In the summer of 2004, I found myself standing in the pouring rain outside a small, square, two-storey house boasting a neat little pocket-handkerchief garden, and the ubiquitous corrugated white ‘sidings’ seemingly found on every house in the Midwest. Clutching my camera, I took photographs of the house and the street. As I did so, I remembered a song about the Mad Gasser case that I’d written a decade before; when performing it onstage I’d often quipped that it was one of my life’s ambitions to perform the song in the very place where it was set.
What could I do? I sang my Mad Gasser song with gusto to an audience consisting of two stray cats and a dead opossum. Truly, life does not get much better than this!
But I, of course, was not the first strange visitor to this little house. On the night of 1 September 1944, at 11 o’clock, Illinois housewife Mrs Kearney was retiring to bed. As she was tucking in her three-year-old daughter, she noticed an overwhelming sweet odour. Her throat had become extremely dry, her lips were burning, and she was losing sensation in her legs. The police were called, and found nothing; but when her taxi-driver husband returned home at half past midnight, he saw a strange dark figure, dressed head to foot in black and wearing a cap, peering into windows. Mr Kearney gave chase, but the prowler was too fast for him, and escaped.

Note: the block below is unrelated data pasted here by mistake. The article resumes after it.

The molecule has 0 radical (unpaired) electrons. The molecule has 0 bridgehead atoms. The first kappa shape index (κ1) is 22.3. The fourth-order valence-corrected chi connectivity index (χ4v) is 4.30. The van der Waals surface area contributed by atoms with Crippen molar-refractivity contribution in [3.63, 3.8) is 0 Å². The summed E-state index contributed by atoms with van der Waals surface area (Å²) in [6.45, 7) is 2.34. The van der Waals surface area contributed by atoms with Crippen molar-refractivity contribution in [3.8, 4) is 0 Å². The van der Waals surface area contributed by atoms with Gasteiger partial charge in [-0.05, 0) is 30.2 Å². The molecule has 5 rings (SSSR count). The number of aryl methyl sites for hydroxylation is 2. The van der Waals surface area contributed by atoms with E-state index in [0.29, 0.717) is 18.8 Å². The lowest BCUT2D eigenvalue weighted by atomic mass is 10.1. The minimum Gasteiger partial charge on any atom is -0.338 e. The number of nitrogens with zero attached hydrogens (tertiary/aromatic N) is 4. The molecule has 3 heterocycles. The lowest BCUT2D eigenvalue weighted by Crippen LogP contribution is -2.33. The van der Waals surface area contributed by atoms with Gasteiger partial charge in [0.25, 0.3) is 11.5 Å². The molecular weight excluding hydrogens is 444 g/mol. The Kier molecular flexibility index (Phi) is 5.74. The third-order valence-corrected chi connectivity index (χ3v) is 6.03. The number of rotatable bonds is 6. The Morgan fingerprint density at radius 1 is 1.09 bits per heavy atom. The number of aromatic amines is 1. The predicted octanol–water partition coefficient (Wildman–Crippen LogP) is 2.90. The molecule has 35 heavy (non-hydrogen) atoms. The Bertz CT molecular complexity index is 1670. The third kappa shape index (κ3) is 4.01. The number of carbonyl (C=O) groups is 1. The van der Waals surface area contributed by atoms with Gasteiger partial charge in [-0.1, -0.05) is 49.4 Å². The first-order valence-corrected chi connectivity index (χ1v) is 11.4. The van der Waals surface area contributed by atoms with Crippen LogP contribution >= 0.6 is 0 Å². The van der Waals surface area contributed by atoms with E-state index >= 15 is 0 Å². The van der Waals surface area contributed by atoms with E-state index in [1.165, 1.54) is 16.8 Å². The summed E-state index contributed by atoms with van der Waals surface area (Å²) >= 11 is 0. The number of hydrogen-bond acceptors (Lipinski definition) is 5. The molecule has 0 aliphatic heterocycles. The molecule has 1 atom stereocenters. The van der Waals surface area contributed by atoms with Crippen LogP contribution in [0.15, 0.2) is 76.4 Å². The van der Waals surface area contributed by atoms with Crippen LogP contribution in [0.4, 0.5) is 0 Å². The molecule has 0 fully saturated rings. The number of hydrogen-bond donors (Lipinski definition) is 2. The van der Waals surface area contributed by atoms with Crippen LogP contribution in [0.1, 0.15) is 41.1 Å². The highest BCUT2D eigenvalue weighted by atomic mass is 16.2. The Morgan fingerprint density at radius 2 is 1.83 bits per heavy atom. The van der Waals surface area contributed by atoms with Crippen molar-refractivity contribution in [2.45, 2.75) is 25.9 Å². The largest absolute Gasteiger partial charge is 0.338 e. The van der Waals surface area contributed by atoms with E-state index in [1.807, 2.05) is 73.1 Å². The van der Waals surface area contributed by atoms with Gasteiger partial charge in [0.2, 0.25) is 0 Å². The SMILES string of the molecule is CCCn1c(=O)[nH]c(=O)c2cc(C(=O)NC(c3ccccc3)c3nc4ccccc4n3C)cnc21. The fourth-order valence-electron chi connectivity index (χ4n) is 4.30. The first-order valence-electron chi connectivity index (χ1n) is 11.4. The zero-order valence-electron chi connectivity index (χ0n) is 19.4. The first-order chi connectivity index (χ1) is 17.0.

It wasn’t the only attack of the night. Mrs George Rider told her husband that during the night she had smelled a strange, sweet odour, and that their two children, Joe and Anne Marie, had become nauseous and “extremely restless”; later, she too had become light-headed and then vomited. In a statement that would prove immeasurably valuable to researchers over half a century later, she said that the gas – whatever it was – did not smell like chloroform.